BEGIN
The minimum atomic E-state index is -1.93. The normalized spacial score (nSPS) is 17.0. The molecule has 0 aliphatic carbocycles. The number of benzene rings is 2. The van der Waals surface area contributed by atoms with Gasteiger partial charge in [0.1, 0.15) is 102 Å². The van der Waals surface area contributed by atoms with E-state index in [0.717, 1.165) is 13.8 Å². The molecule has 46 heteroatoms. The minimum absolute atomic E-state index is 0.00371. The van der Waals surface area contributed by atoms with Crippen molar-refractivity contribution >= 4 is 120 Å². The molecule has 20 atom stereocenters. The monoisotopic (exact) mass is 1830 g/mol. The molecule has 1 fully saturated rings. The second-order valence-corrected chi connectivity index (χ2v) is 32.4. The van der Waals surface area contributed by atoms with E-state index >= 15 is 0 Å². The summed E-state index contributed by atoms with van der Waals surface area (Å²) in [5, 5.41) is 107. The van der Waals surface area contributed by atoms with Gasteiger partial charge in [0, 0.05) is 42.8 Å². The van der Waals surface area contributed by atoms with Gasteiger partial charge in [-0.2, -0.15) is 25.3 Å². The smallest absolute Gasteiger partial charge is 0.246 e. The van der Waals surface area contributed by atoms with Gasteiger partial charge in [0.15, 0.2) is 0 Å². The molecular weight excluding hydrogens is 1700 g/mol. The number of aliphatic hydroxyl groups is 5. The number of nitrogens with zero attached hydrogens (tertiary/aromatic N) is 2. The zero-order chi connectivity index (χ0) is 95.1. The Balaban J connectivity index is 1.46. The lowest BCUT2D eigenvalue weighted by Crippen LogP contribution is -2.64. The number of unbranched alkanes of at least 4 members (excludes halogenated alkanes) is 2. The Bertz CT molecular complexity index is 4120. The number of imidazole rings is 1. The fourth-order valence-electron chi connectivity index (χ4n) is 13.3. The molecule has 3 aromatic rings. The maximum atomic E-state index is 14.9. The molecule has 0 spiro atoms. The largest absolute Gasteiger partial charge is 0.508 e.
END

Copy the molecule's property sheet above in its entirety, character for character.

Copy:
The minimum atomic E-state index is -1.93. The normalized spacial score (nSPS) is 17.0. The molecule has 0 aliphatic carbocycles. The number of benzene rings is 2. The van der Waals surface area contributed by atoms with Gasteiger partial charge in [0.1, 0.15) is 102 Å². The van der Waals surface area contributed by atoms with E-state index in [0.717, 1.165) is 13.8 Å². The molecule has 46 heteroatoms. The minimum absolute atomic E-state index is 0.00371. The van der Waals surface area contributed by atoms with Crippen molar-refractivity contribution >= 4 is 120 Å². The molecule has 20 atom stereocenters. The monoisotopic (exact) mass is 1830 g/mol. The molecule has 1 fully saturated rings. The second-order valence-corrected chi connectivity index (χ2v) is 32.4. The van der Waals surface area contributed by atoms with E-state index >= 15 is 0 Å². The summed E-state index contributed by atoms with van der Waals surface area (Å²) in [5, 5.41) is 107. The van der Waals surface area contributed by atoms with Gasteiger partial charge in [0, 0.05) is 42.8 Å². The van der Waals surface area contributed by atoms with Gasteiger partial charge in [-0.2, -0.15) is 25.3 Å². The smallest absolute Gasteiger partial charge is 0.246 e. The van der Waals surface area contributed by atoms with Gasteiger partial charge in [0.15, 0.2) is 0 Å². The molecular weight excluding hydrogens is 1700 g/mol. The number of aliphatic hydroxyl groups is 5. The number of nitrogens with zero attached hydrogens (tertiary/aromatic N) is 2. The zero-order chi connectivity index (χ0) is 95.1. The Balaban J connectivity index is 1.46. The lowest BCUT2D eigenvalue weighted by Crippen LogP contribution is -2.64. The number of unbranched alkanes of at least 4 members (excludes halogenated alkanes) is 2. The Bertz CT molecular complexity index is 4120. The number of imidazole rings is 1. The fourth-order valence-electron chi connectivity index (χ4n) is 13.3. The molecule has 3 aromatic rings. The maximum atomic E-state index is 14.9. The molecule has 0 spiro atoms. The largest absolute Gasteiger partial charge is 0.508 e.